Eurozone’s ongoing problems create a ripple effect in developing nations, says World Bank president.
Parts of the U.S. economy have been recovering for more than a year, but American jobs haven’t yet returned along with renewed profits. Harvard experts offer insights into what large-scale unemployment means for the nation, and what policymakers and others can do to fix a balky system.
Rick Burkhardt and his team of collaborators recast the song cycle by Austrian composer Franz Schubert to both deepen and lighten the experience of his somber work “Winterreise.” It is at the A.R.T. from Dec. 7 through Jan. 8.
In a study that seems to pivot on a paradox, scientists at Harvard-affiliated Dana-Farber Cancer Institute have used an immune system stimulant as an immune system suppressor to treat a common, often debilitating side effect of donor stem cell transplantation in cancer patients. The effect, in some cases, was profound.
In a scientific first that could shed light on how signals travel in the brain and how learning alters neural pathways, scientists at Harvard have created genetically altered neurons that light up as they fire. The work may also lead to speedier drug development.
Friends of Henry Hubschman, HLS ’72, M.P.P. ’73, have set up a fellowship in his memory at Harvard Law School and Harvard Kennedy School.
Harvard Business School (HBS) Professor Emeritus Charles M. Williams, a renowned authority on commercial banking and a master of the art of case method teaching who influenced the lives and careers of thousands of M.B.A. students and executives around the world, died of congestive heart failure on Nov. 17. He was 94.
The Harvard men's basketball team bested Central Florida, 59-49, in the championship game of the inaugural Battle 4 Atlantis tournament Nov. 26.
Harvard researchers have developed a “primer” to identify some of the most useful probes for super-resolution imaging. As described recently on Nature Methods’ website, the work also identified the key characteristics that are important for imaging, giving researchers a framework for evaluating other probes, or even designing custom-made molecules to use in imaging.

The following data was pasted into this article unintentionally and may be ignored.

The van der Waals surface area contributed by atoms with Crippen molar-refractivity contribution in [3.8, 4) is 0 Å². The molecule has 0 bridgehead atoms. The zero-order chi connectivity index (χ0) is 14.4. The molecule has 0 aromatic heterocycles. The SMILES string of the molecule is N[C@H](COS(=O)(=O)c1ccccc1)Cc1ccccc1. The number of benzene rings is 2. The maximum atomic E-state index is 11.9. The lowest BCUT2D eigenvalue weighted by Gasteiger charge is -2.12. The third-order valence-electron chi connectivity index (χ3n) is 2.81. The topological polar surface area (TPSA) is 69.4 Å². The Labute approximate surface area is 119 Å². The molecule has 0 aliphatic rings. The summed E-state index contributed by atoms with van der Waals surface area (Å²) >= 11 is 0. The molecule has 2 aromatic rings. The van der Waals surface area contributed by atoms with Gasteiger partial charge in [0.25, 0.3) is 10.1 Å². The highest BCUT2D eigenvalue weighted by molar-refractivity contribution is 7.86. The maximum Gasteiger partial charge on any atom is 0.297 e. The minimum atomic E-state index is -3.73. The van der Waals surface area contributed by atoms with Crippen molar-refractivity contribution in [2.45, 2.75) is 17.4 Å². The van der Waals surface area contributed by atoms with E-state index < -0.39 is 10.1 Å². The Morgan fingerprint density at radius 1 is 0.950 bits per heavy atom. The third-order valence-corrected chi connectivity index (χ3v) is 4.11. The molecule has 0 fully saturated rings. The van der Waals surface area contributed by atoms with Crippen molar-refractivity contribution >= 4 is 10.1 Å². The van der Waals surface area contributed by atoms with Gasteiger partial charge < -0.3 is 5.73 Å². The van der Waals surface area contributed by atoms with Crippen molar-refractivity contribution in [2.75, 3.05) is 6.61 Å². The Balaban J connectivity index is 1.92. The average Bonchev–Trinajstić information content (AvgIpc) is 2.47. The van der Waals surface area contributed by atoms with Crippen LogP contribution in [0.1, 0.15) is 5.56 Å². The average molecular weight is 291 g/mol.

A new report by the Harvard Kennedy School’s Belfer Center for Science and International Affairs recommends transforming the U.S. energy picture by nearly doubling funding for U.S. energy technology research and instituting incentives for adopting cleaner technologies, such as a cap-and-trade program for carbon emissions.
Harvard scientists have rebuilt genetically diseased circuitry in a section of the mouse hypothalamus, an area controlling obesity and energy balance, demonstrating that complex and intricately wired circuitry of the brain long considered incapable of cellular repair can be rewired with the right type of neuronal “replacement parts.”
A combination of two drugs may alleviate radiation sickness in people who have been exposed to high levels of radiation, even when the therapy is given a day after the exposure occurred, according to a study led by scientists from Harvard-affiliated Dana-Farber Cancer Institute (DFCI) and Children’s Hospital Boston.
A new study from researchers at the Harvard School of Public Health has found that the volunteers who consumed a serving of canned soup each day for five days had a more than 1,000 percent increase in urinary bisphenol A (BPA) concentrations compared with the group who consumed fresh soup daily for five days. The study is one of the first to quantify BPA levels in humans after ingestion of canned foods.
The 2011 campaign for Harvard Community Gifts is under way, with a blend of Harvard traditions and new opportunities.
President Drew Faust paid a visit Nov. 17 to the popular undergraduate course anthropology 1010: "The Fundamentals of Archaeological Methods and Reasoning." Faust’s attendance was inspired by a special meeting of the course at the Harvard Ceramics Studio, where students learned how pottery is made, and got to try their hands at making their own pieces.
Students digging in Harvard Yard uncovered a major feature in the final days before the site had to be filled: a stone-lined trench that likely began the conversion of the marshy area to the high and dry land of today.
Four Harvard seniors — Sam Galler, Spencer Lenfield, Brett Rosenberg, and Victor Yang — were named 2012 American Rhodes Scholars, one of the most prestigious academic awards in the world, with just 32 selected annually.
Republican presidential candidate Newt Gingrich, speaking at Harvard Kennedy School’s Institute of Politics, says the political system would run more smoothly if campaign donors could contribute what they wish.
A postdoctoral fellow at Harvard’s Center for the Environment, Christopher Golden, is the lead author of a paper. It says that in societies where people rely on bush meat for important micronutrients, people’s lost access to wildlife could hurt children’s health
On Dec. 15 Connie Wong will present “Inclusive Leadership: Managing Successful Teams,” as part of the FAS series Diversity Dialogues.
A total of 4,245 students have applied, and this year’s applicant pool is considerably more diverse ethnically and socioeconomically than that of any previous Early Action cycle.
Legal scholar Anita Hill discussed her experience during the 1991 confirmation hearings of Supreme Court Justice Clarence Thomas and the civil rights work that it inspired.
The lab includes academic space, such as classrooms and meeting areas for both undergraduate and graduate students. It also provides public areas and meeting rooms designed to foster project work, as well as business development resources for Allston-Brighton and greater Boston — a population full of entrepreneurs that Harvard seeks to both help and tap into.